Judge Ends 33-Year Ban on Media Access to Medicare Database
A federal judge has sided with Dow Jones & Co., publisher of The Wall Street Journal, which sued the government two years ago to force the release of data about Medicare doctors.
The ruling by U.S. District Judge Marcia Morales Howard vacated a 33-year-old injunction that had prohibited the federal government from releasing Medicare information on individual doctors to the public.
In 2011, The Wall Street Journal published multiple stories showing how the Medicare information could be used to expose fraud and abuse in the billion-dollar healthcare program for the elderly and disabled. It then filed a civil complaint to get the injunction, in place since 1979, lifted.
In the original case, a federal court in Florida agreed with the American Medical Association (AMA), which argued that doctors’ right to privacy trumped the public’s interest in knowing how tax dollars were spent.
The AMA still opposes the release of such information and may appeal the ruling to a higher court.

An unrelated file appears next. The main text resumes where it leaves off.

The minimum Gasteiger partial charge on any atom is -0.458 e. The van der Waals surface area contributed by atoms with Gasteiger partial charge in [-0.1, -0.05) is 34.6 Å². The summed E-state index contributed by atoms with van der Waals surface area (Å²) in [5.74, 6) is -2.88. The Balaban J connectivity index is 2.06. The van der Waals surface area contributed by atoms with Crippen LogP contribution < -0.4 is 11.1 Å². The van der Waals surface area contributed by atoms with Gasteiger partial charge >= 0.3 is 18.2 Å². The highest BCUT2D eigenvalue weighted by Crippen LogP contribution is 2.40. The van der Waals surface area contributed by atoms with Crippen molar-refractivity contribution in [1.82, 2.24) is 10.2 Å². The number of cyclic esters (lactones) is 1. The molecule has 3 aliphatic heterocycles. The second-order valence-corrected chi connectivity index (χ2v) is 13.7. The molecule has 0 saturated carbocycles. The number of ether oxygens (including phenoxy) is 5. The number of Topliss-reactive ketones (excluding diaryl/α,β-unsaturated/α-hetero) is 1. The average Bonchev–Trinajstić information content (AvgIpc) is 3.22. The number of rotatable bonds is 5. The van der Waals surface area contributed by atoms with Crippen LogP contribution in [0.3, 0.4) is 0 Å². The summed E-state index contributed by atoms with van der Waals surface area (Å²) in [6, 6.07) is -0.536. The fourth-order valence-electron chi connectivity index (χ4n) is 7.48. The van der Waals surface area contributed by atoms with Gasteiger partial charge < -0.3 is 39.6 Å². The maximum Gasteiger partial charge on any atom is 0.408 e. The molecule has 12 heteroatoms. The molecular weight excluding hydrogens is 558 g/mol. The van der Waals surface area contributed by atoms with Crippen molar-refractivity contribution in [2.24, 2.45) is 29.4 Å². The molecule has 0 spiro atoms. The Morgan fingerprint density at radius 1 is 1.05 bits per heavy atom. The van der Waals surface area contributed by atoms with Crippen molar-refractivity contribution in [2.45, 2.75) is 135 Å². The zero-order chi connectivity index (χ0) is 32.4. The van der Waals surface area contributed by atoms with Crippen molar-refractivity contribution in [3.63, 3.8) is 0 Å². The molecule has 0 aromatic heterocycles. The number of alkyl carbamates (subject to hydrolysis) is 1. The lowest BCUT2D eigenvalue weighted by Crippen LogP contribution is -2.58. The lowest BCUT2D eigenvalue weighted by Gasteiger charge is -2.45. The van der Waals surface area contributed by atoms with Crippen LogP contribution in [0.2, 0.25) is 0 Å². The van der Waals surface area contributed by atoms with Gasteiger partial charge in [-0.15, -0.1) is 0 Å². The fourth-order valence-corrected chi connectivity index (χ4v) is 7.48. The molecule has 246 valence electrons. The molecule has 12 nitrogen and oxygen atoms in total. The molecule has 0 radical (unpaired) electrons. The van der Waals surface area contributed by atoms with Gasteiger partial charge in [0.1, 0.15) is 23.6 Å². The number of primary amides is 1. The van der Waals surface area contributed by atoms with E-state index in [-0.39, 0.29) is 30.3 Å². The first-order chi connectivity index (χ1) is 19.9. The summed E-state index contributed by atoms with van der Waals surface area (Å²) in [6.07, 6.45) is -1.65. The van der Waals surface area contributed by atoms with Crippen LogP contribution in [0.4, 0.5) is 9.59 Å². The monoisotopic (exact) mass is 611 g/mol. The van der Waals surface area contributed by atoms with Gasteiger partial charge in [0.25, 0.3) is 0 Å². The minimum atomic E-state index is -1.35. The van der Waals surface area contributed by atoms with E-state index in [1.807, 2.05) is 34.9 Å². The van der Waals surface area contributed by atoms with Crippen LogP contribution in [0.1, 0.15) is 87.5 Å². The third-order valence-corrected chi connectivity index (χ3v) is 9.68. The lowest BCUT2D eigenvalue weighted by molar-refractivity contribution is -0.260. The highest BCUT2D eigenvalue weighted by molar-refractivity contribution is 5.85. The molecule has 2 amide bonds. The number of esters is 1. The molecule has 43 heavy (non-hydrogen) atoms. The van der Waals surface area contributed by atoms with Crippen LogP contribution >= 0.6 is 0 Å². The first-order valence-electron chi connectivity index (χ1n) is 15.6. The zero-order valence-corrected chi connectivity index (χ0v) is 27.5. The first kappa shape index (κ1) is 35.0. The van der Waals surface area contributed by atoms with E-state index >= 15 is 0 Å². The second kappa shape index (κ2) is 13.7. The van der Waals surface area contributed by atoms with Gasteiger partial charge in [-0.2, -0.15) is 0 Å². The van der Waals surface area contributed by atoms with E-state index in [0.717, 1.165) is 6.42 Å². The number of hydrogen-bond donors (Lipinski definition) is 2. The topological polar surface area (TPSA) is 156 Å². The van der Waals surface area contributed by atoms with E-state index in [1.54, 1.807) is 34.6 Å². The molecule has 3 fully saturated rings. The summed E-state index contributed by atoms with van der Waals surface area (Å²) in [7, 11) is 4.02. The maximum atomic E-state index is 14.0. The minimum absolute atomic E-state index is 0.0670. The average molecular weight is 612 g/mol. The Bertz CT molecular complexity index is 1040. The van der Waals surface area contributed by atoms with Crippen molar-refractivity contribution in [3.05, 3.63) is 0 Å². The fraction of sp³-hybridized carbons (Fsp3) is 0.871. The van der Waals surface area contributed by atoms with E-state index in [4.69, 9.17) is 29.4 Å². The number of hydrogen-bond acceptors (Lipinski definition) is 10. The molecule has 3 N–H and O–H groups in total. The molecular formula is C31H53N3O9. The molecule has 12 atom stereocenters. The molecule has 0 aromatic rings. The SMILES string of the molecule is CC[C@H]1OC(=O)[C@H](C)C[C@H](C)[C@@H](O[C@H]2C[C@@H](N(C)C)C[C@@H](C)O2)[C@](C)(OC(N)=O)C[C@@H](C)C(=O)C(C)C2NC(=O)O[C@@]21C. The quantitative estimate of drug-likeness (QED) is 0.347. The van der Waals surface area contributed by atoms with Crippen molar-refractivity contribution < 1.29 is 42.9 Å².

The Wall Street Journal and other news organizations seeking doctor-specific information will still have to file Freedom of Information Act requests, which will then be reviewed on a case-by-case basis by the Department of Health and Human Services.
In 2012, the Obama administration, as part of the Affordable Care Act made some doctor-specific Medicare data available to local community groups, but not to news organizations.
To Learn More:
Judge Ends 33-Year Injunction That Shielded Medicare Data on Doctors (by John Carreyrou, Wall Street Journal)
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